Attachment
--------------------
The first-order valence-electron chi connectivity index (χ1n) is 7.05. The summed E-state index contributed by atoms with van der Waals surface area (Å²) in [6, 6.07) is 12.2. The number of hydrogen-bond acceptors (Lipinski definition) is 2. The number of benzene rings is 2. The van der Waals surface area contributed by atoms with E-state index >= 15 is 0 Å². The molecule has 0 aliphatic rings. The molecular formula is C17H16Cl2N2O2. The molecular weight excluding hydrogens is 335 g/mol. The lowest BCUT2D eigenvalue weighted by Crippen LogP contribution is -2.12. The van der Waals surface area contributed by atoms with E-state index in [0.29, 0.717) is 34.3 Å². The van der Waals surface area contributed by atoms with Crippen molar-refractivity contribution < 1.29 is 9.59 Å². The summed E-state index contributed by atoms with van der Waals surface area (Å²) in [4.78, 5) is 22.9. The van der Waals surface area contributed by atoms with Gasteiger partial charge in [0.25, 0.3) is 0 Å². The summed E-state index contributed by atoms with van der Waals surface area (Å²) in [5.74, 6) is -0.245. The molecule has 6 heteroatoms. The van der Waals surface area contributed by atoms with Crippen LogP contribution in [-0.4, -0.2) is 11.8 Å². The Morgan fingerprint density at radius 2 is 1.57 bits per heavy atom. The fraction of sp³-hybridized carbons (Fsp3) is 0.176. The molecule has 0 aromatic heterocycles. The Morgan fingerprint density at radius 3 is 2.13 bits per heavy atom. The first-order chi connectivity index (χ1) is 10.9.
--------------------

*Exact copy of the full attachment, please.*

The first-order valence-electron chi connectivity index (χ1n) is 7.05. The summed E-state index contributed by atoms with van der Waals surface area (Å²) in [6, 6.07) is 12.2. The number of hydrogen-bond acceptors (Lipinski definition) is 2. The number of benzene rings is 2. The van der Waals surface area contributed by atoms with E-state index >= 15 is 0 Å². The molecule has 0 aliphatic rings. The molecular formula is C17H16Cl2N2O2. The molecular weight excluding hydrogens is 335 g/mol. The lowest BCUT2D eigenvalue weighted by Crippen LogP contribution is -2.12. The van der Waals surface area contributed by atoms with E-state index in [0.29, 0.717) is 34.3 Å². The van der Waals surface area contributed by atoms with Crippen molar-refractivity contribution < 1.29 is 9.59 Å². The summed E-state index contributed by atoms with van der Waals surface area (Å²) in [4.78, 5) is 22.9. The van der Waals surface area contributed by atoms with Gasteiger partial charge in [0.25, 0.3) is 0 Å². The summed E-state index contributed by atoms with van der Waals surface area (Å²) in [5.74, 6) is -0.245. The molecule has 6 heteroatoms. The van der Waals surface area contributed by atoms with Crippen LogP contribution in [-0.4, -0.2) is 11.8 Å². The Morgan fingerprint density at radius 2 is 1.57 bits per heavy atom. The fraction of sp³-hybridized carbons (Fsp3) is 0.176. The molecule has 0 aromatic heterocycles. The Morgan fingerprint density at radius 3 is 2.13 bits per heavy atom. The first-order chi connectivity index (χ1) is 10.9.